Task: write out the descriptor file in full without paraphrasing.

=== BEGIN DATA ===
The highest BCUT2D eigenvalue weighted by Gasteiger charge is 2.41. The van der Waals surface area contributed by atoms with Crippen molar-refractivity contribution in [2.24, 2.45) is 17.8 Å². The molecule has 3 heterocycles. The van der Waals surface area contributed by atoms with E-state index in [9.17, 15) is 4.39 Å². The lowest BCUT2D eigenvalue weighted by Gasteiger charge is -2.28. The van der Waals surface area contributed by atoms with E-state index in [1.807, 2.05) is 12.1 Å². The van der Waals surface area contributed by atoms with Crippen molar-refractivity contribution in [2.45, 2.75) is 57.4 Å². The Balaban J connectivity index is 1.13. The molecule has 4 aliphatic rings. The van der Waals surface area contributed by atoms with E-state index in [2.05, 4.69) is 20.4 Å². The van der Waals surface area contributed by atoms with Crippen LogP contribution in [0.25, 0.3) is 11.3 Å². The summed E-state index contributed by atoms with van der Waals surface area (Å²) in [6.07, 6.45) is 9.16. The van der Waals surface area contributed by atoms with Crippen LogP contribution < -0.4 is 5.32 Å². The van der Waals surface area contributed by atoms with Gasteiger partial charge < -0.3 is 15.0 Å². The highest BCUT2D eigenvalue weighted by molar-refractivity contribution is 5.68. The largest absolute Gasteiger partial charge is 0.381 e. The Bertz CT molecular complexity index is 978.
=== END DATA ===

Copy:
The highest BCUT2D eigenvalue weighted by Gasteiger charge is 2.41. The van der Waals surface area contributed by atoms with Crippen molar-refractivity contribution in [2.24, 2.45) is 17.8 Å². The molecule has 3 heterocycles. The van der Waals surface area contributed by atoms with E-state index in [9.17, 15) is 4.39 Å². The lowest BCUT2D eigenvalue weighted by Gasteiger charge is -2.28. The van der Waals surface area contributed by atoms with E-state index in [1.807, 2.05) is 12.1 Å². The van der Waals surface area contributed by atoms with Crippen molar-refractivity contribution in [2.45, 2.75) is 57.4 Å². The Balaban J connectivity index is 1.13. The molecule has 4 aliphatic rings. The van der Waals surface area contributed by atoms with E-state index in [2.05, 4.69) is 20.4 Å². The van der Waals surface area contributed by atoms with Crippen LogP contribution in [0.25, 0.3) is 11.3 Å². The summed E-state index contributed by atoms with van der Waals surface area (Å²) in [6.07, 6.45) is 9.16. The van der Waals surface area contributed by atoms with Crippen LogP contribution < -0.4 is 5.32 Å². The van der Waals surface area contributed by atoms with Gasteiger partial charge < -0.3 is 15.0 Å². The highest BCUT2D eigenvalue weighted by molar-refractivity contribution is 5.68. The largest absolute Gasteiger partial charge is 0.381 e. The Bertz CT molecular complexity index is 978.